- The Washington Times - Tuesday, October 22, 2002

SAN FRANCISCO What do you call a 20-year-old pitcher with one month of major-league experience who enters in the sixth inning of a World Series slugfest and proceeds to retire nine straight batters four on strikeouts to earn his fifth win of the postseason?

Ben Weber has a word for him: "Unfazeable."

"Is that a word?" Weber wondered. "I don't know. All I know is that for this kid to be doing this on the stage he's doing it now is unheard of."

The "kid" Weber refers to is his Anaheim Angels bullpen mate, Francisco Rodriguez. And baseball hasn't witnessed a debut like his since, well, no one can quite remember a debut like his.

A virtual unknown right-hander entering the postseason, Rodriguez has become the story of October, perhaps taking a backseat only to Barry Bonds when it comes to media attention.

And for good reason, both statistically and emotionally.

Rodriguez's postseason numbers are staggering. Eight appearances for a total of 13 innings. Four hits allowed, four walks issued. Nineteen strikeouts. A microscopic .095 opponent's batting average. And a 5-0 record that already has tied Randy Johnson for the single-season playoff record.

"This is like a dream come true," the Venezuelan native said following his latest triumph three perfect innings in the Angels' 11-10, Game2 victory over the San Francisco Giants Sunday night. "One win in the postseason was great, and now I have five. If I'm dreaming, I don't want to wake up."

Now, let's consider the context under which he's amassed those numbers. Like the fact that, entering the playoffs, Rodriguez had a total of 5⅔ innings of big-league experience. Or that he was 3 years old in 1985 when Bonds made his major-league debut.

"He's so confident, sometimes you forget he's only 20 years old," Angels catcher Bengie Molina said. "That's when you realize how incredible it is."

Rodriguez or "K-Rod" as he's been dubbed, for his propensity to strike out everything in sight must have ice water running through his veins, because any warm-blooded animal thrown into a fire like this would have melted long ago.

Despite Rodriguez's electric cut fastball and back-breaking slider, the Angels didn't want to push him through their minor-league system too rapidly. He spent last season at Class A Rancho Cucamonga and struggled to a 5.38 ERA, and though he improved drastically at Class AA and AAA this year, Rodriguez didn't get his first major-league call-up until Sept. 18.

Two weeks in an Angels uniform were all manager Mike Scioscia needed to see to include Rodriguez on his playoff roster. He pitched just 5⅔ innings in his abbreviated stint and struck out 13 batters, including eight in a row at one point (tying Nolan Ryan's record).

Rodriguez experienced a slight hiccup in his first postseason appearance serving up a home run to New York's Alfonso Soriano in Game1 of the division series. But since then he's been virtually unhittable, mowing down the Yankees and Twins and earning Scioscia's unqualified trust.

If the Angels have a one-run lead in the seventh or eighth inning, Rodriguez is going to be on the mound setting up closer Troy Percival.

"His composure has helped him a lot," Molina said. "I don't know where he gets it from."

Perhaps from his difficult childhood in Venezuela. The oldest of 13 children raised by their grandparents in Caracas, Rodriguez always aspired to pitch in the major leagues, and while watching last year's World Series at home with his family, he made a prediction.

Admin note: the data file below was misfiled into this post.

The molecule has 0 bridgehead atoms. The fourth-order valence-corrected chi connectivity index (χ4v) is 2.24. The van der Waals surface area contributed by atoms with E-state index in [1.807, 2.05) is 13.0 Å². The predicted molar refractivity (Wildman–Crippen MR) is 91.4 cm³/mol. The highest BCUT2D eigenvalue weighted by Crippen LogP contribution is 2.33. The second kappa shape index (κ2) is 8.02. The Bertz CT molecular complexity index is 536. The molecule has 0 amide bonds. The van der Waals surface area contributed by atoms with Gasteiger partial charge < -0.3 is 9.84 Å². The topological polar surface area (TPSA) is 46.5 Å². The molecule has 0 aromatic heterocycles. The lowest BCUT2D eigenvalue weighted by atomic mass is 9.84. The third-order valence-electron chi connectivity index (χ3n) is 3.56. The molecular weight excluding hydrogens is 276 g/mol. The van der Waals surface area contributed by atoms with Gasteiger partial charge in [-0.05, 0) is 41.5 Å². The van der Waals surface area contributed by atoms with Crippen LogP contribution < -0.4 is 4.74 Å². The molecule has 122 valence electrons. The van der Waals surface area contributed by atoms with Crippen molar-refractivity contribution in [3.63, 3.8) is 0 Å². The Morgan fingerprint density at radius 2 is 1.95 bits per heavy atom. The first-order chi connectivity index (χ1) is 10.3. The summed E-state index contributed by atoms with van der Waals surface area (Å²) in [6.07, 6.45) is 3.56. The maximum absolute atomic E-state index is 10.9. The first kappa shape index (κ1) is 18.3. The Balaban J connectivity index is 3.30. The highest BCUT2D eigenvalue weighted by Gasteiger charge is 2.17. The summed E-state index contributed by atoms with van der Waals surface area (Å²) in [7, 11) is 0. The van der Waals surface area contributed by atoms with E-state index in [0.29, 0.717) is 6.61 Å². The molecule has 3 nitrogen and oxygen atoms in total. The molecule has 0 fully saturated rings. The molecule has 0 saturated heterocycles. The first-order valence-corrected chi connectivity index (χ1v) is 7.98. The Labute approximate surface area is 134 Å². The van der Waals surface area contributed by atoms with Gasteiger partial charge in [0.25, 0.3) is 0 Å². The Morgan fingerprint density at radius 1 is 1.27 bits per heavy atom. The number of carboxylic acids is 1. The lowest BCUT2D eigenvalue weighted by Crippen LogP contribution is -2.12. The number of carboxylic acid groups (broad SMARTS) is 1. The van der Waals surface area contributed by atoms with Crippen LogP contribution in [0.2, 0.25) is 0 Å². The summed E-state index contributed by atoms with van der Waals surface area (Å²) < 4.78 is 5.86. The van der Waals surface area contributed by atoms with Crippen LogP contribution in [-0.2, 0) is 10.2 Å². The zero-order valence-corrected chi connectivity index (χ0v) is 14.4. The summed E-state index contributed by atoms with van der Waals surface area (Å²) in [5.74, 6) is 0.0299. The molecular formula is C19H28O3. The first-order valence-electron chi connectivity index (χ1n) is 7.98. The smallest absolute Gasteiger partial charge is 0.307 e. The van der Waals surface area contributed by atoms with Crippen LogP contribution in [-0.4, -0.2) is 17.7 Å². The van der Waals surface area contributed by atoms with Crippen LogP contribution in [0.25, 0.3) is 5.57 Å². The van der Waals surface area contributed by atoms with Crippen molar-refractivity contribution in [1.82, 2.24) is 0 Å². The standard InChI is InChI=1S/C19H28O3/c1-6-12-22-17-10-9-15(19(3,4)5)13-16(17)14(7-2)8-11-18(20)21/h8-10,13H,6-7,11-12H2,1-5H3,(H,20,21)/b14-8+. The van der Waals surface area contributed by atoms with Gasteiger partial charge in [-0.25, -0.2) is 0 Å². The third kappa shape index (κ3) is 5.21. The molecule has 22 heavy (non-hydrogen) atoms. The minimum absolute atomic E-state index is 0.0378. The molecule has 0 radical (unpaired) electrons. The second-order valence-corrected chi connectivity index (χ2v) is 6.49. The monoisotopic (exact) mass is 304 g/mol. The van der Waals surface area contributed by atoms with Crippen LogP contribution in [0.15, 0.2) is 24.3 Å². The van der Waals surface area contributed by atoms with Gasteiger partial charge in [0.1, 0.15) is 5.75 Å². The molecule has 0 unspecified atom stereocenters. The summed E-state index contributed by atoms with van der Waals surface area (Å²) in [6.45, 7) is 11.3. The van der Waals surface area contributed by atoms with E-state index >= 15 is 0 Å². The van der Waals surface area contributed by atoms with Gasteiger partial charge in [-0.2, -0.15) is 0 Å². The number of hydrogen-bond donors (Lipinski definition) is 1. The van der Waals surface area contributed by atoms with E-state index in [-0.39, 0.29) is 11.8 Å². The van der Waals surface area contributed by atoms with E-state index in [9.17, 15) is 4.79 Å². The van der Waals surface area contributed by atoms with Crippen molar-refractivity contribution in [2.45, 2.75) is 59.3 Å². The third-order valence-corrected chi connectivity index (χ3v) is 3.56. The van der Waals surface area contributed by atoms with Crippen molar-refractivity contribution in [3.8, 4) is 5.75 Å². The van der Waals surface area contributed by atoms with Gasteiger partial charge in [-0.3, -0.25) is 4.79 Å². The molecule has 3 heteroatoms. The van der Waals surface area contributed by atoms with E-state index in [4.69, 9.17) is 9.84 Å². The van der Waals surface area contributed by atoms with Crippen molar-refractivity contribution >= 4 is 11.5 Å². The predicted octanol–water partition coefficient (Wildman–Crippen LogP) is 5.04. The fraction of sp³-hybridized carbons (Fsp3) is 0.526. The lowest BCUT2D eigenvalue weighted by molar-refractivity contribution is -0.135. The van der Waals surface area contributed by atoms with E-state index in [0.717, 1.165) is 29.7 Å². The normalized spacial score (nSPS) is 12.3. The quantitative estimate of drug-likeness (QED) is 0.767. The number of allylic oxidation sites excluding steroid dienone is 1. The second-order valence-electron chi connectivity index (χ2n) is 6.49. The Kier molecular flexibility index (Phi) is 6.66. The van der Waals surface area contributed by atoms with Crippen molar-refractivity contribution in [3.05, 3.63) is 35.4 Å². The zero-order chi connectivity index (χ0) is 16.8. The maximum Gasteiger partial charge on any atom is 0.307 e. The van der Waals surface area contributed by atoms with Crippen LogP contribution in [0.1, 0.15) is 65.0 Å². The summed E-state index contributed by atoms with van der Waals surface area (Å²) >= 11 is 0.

"It's funny, because I told them, 'Hey, one of those days I'm gonna be there,'" Rodriguez said. "It's kind of like a dream come true doing it the next year."

With his explosive arsenal of pitches despite his slight 175-pound frame, Rodriguez is drawing comparisons to Pedro Martinez and Mariano Rivera, two of the most dominant pitchers of this generation.

Then again, the way things have gone so far, Martinez and Rivera might soon be the ones drawing comparisons to Rodriguez.

"I don't want to offend Pedro Martinez, but look at [Rodriguezs] slider," Weber said. "Guys were missing it by three feet. If it's not Pedro-like, it may be better.

"His fastball is explosive, his slider absolute filth. And he probably has a changeup that he hasn't even broken out yet."

Who needs a changeup when you're blowing away the heart of the Giants' lineup (Rich Aurilia, Jeff Kent and Bonds) in order in the World Series, like he did in the sixth inning of Sunday's game?

Rodriguez entered with the Angels trailing 9-8 and in desperate need of a stopper. He proceeded to strike out both Aurilia and Kent on three pitches apiece, then got Bonds to ground out on a first-pitch fastball.

Benito Santiago and Reggie Sanders also went down on three pitches in the seventh. By the time he departed after a perfect eighth (with the Angels leading 11-9 thanks to Tim Salmon's two-run homer), Rodriguez had set the San Francisco lineup down in order, having thrown 22 of his 26 pitches for strikes, including his first 12 of the night.

Said Percival, who closed out the victory in the ninth: "He hasn't been here long enough to know how hard that is."

As the sellout crowd of 44,584 at Edison Field roared with glee, Rodriguez calmly walked off the mound, unfazed by the magnitude of the moment. In a game in which it seemed nobody could get anybody out, this 20-year-old rookie had just pitched three brilliant innings.

"He's just not afraid of anybody," Molina said. "He can pitch, and he knows it."

And not once did he look like he was scared to be placed in such a predicament.

"No, just adrenaline. I never get nervous," Rodriguez said. "You never say never, but in my case, I can say I just try to go out there, have fun and enjoy the game."

Maybe Weber's description of him was right, even if you won't find the word in Webster's.

The kid is, without question, unfazeable.


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